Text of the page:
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Movie Tracking – if the answer is wrong, should we look at the question?

Last Thursday 3rd September, The Hollywood Reporter wrote an article about the modern day challenges of movie tracking entitled “Summer Box Office: How Movie Tracking Went Off The Rails”. In it, questions around its validity are raised by industry insiders, those who pay for movie tracking and those who deliver it. What’s interesting about this is that its absolutely nothing new. This has been an issue for many years and whilst no-one seems to have an issue with highlighting the issue, no-one appears that eager to fix it. In my view, if you’re not getting the right answers, you are asking the wrong questions.

Let’s start with the most basic of issues. The word “tracking”. To track is to ‘follow the trail or movements’, to almost take a back seat and watch. Tracking is passive and designed to give an answer that will either be deemed accurate or materially off course, a no win scenario. Movie tracking has traditionally been designed, at great cost, to give answers up to 3 weeks before the film is released. And the answer its designed to give is finite, without opportunity to change course or the end result.

Tracking is only as good as its ability to be accurate. Its designed to create context and inform studio executives and film makers of whether they have hit on their hands. But it is NOT designed to make a difference. OR to take an active role in changing the course of events. OR to deliver a better net result. OR to facilitate key decisions such as should I spend more or should I protect my net. And where it has been used to make some of those decisions, its inaccuracy has often led to the wrong decisions, spending money where money needn’t be spent, at great cost and often impacting the net result.

If you’re not getting the right answers, you are asking the wrong questions.

So what are the right questions? A starting point would be:

  1. How can we find ways to track awareness and intent throughout the campaign period, possibly starting as early as the production stage (for key franchises with an in-built audience) all the way through to release and potentially beyond into other release windows
  2. How can we use tracking to help us make a difference whether its through distribution (changing the release date or volume of screens), or on a weekly basis reviewing marketing efforts and dialling up or dialling down investment dependent on the results. The film business has moved from an awareness business (in the 80’s and 90’s) to an awareness and intent/conversion business and research can play a critical role in that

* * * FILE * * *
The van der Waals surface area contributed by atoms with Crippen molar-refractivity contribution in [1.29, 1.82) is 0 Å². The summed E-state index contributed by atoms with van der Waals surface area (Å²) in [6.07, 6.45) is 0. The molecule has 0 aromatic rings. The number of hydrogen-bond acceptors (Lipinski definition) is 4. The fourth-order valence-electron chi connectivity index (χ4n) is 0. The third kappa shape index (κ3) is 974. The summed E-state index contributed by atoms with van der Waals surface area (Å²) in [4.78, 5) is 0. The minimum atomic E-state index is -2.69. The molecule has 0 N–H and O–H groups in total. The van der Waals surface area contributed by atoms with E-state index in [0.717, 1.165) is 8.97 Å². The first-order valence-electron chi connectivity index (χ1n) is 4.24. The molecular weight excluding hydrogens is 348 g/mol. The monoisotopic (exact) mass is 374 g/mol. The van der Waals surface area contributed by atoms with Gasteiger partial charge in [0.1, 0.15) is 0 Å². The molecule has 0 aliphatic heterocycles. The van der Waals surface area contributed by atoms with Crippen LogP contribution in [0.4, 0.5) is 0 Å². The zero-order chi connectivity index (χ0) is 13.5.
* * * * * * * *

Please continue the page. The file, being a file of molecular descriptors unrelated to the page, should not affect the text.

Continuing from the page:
3. How can we use tracking to help dictate marketing and content strategy? Take the US market, according to mpaa data, there have never been more 50+’s (aged over 50) going to the cinema than in 2014. Conversely, there have never been less 12-24’s. There is something inherently wrong with the domestic marketing paradigm in my view and some serious questions need to be asked about the apportioning of marketing budgets to meet today’s audience expectations. Can’t marketing take more of a real time role in this day and age? Can’t we start with more a blank sheet of paper and research to guide our way vs. the box ticking exercise we currently use based on previous successes?

I have sat in countless meetings with major studios where there are 10 or so key stakeholders sitting around a table, each with their own objectives in what they want from research. I see absolutely no reason at all why each of those people can’t have their objectives met whether they are in research, sales, marketing, media or digital. Research and tracking needs to be re-designed for the world we live in today, and the industry as it exists both now and in the future. It needs, like anything else, to be integrated across the marketing and distribution chain.

But here’s my plea film industry. Do we agree this is critical? Do we agree it is currently very expensive? Do we agree that we are not getting the value that we want from such a high cost piece of research? If the answer to those questions is yes, the question I’d like to ask is what are you prepared to do about it? How about this, lets all sit around a table together, lets set up a forum of industry stakeholders who can voice their mutual challenges and what they need. But we need a spirit of openness. We need to accept that change is required. We need to accept that where change is required, risks are necessary. And we need to accept that where risks are taken, we will sometimes fail. Critically, we also need stakeholders to invest in R&D. If we genuinely want to fix this issue, it will take great minds, collaboration between the old and the new and investment. Lets make the next article in the Hollywood Reporter about how tracking has been fixed, shall we?

Written by Adam Rubins
September 7, 2015